There they go again, those Neanderthal IT folks who use security as a reason to resist change. A recent Computerworld story cites unnamed analysts as giving the iPad an "F" for its security features, then quotes Gartner analyst Ken Dulaney on why iPhones shouldn't be used in the enterprise:
Despite Apple's updates and the inclusion of the Cisco VPN, Dulaney said Gartner concludes that the iPad is "not enterprise ready ... and Apple would have no problem with Gartner saying this was not enterprise ready. ... We don't endorse use of netbooks, and the iPad is in the same category. ... We don't think it has the security and manageability capabilities for offline applications and, more importantly, the support of Apple for the enterprise."
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Dulaney is a smart guy, and Gartner tends to be conservative in its recommendations; it was one of the first analyst firms to backtrack on promoting Windows Vista, for example, and it traditionally tells IT to avoid major operating system updates until 18 months or so after the initial version ships. Thus, I know he's being honest in his cautious approach. It's clear his standard applies to a broad range of devices, not just iPads.
The flawed premise behind the knee-jerk no
But there's a flawed premise that Gartner shares with many IT managers: that mobile devices must meet military-grade security needs or, at least, financial-services-grade security needs. Why? After all, most laptops deployed don't come with the hard-to-break (if, indeed, any) encryption, remote kill capabilities, and application management that analysts and vendors say mobile devices should have.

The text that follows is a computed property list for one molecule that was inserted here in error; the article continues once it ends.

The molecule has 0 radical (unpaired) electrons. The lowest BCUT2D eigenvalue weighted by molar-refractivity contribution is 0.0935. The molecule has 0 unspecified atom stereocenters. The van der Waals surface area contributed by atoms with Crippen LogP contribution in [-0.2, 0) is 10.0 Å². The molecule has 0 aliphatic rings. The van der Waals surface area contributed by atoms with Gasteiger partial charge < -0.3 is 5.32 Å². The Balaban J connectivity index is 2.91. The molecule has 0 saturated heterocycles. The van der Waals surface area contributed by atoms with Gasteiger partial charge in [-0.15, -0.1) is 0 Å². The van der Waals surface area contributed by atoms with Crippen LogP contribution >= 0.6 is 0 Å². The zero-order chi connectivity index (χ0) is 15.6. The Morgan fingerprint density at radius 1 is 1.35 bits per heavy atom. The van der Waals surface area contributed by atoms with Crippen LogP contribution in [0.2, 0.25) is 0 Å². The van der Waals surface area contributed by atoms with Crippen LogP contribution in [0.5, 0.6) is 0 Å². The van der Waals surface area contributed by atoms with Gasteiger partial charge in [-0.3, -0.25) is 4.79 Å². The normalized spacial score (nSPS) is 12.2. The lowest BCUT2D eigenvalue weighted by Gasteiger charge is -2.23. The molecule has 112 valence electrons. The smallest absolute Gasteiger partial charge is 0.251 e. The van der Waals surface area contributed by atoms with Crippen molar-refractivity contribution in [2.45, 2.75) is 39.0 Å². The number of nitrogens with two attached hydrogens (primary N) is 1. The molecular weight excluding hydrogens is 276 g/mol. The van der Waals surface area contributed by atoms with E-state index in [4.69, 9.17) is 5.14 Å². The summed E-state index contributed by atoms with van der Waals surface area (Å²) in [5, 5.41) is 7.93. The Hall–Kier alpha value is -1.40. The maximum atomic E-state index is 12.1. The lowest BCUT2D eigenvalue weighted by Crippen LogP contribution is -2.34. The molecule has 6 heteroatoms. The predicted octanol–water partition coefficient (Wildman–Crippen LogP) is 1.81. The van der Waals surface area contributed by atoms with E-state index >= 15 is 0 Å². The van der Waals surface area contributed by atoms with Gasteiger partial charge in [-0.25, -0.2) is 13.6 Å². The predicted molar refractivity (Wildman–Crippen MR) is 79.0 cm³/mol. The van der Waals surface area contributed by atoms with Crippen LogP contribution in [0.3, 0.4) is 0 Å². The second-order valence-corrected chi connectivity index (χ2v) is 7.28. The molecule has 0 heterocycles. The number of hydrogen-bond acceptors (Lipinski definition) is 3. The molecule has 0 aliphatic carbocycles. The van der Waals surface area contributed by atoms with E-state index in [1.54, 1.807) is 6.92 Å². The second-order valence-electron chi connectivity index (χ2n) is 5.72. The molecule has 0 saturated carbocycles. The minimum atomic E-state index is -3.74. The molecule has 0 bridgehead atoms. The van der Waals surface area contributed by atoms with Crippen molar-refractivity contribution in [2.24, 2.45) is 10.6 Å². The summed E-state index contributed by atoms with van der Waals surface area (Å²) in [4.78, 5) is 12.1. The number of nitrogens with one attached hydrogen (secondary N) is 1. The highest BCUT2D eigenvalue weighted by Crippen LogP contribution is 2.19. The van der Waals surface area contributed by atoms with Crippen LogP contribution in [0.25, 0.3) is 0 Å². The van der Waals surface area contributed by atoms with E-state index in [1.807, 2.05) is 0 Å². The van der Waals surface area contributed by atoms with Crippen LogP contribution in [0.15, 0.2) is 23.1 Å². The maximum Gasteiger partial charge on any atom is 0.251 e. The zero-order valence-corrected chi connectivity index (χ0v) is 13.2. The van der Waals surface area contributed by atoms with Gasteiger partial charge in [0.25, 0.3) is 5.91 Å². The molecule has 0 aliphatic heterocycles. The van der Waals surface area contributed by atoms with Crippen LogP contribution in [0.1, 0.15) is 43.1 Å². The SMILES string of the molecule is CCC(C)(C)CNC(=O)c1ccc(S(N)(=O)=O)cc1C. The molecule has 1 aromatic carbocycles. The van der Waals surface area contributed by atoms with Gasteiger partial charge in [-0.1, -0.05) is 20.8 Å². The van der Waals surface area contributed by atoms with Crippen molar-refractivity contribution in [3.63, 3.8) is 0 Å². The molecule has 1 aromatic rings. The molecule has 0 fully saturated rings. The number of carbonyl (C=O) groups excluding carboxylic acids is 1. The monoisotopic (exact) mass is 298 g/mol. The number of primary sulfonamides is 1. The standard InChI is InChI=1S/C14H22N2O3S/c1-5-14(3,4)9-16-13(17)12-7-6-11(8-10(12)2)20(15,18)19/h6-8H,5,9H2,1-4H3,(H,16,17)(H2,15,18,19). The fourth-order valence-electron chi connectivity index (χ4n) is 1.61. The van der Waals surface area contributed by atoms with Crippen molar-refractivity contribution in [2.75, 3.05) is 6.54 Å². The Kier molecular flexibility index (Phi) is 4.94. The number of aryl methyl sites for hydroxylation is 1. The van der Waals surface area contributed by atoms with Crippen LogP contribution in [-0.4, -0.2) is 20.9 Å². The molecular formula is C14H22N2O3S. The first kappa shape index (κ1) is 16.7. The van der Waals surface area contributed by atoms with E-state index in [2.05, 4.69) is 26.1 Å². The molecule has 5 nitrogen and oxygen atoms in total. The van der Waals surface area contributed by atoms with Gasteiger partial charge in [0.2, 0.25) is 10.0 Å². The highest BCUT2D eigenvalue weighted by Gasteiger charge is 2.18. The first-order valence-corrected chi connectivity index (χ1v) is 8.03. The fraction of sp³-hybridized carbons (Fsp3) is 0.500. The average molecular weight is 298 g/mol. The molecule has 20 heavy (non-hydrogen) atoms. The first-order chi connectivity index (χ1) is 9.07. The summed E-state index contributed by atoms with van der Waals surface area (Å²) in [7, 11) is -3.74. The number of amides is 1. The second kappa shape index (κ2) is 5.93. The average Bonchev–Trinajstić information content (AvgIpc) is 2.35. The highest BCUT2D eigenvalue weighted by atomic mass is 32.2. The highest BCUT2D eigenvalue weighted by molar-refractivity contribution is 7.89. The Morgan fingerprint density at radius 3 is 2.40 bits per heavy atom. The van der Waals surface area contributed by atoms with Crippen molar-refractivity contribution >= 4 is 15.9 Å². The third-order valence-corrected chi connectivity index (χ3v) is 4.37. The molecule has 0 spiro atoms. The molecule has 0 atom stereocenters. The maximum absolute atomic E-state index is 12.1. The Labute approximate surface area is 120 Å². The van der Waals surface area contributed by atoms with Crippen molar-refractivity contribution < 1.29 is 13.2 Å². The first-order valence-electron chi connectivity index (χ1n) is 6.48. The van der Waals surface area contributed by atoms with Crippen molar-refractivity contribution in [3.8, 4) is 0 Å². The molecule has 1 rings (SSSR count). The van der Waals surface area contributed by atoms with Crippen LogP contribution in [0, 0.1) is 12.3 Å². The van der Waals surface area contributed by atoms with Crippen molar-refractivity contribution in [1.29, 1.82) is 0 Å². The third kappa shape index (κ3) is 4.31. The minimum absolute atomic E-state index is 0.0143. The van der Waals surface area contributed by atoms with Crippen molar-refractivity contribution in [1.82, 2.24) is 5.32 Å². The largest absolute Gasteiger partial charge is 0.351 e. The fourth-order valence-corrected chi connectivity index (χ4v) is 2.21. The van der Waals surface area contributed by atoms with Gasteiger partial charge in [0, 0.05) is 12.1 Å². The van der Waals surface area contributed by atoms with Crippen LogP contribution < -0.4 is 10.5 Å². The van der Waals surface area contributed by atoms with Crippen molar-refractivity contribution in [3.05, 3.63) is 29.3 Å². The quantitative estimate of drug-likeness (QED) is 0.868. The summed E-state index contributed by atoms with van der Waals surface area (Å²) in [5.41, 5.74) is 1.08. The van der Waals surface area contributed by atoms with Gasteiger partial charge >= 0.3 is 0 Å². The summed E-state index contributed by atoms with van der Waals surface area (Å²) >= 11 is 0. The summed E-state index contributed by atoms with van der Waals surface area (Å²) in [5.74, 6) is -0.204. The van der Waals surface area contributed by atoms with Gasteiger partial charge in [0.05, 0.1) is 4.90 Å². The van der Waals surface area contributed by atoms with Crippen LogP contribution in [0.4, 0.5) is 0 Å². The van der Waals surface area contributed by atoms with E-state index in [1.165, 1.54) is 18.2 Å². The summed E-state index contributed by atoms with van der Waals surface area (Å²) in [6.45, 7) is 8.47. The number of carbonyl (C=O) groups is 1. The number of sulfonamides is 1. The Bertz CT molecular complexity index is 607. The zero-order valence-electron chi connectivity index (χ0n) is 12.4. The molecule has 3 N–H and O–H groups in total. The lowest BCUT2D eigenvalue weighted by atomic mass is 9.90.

The fact is most companies are not defense contractors, financial service providers, or similarly highly regulated entities. So why should smartphones meet those industries' special requirements?
One reason is Neanderthal IT thinking: that IT's job is to control information and process by preventing users from doing much of anything. That ship sailed years ago, and IT leaders who stake themelves to that approach are doomed. IT's job is to enable the business and minimize risk where reasonable.
If information is so critical that it needs to be tightly controlled on a iPad or other mobile device, you have to ask why that information is so accessible in the first place. The best way to control highly sensitive information is to not make it available, or at least keep it on the server and never let it be stored on an external device. That's what many hospitals do with their wireless tablets and laptops, so patient information doesn't leave the grounds even if the hardware does.
The hypocrisy of Neanderthal IT's mobile expectations
If the IT department that insists on military-grade security for mobile isn't doing the same for its laptops and other computers, you know the issue is not security but resistance to change -- a reluctance to accept new technologies that are user-oriented.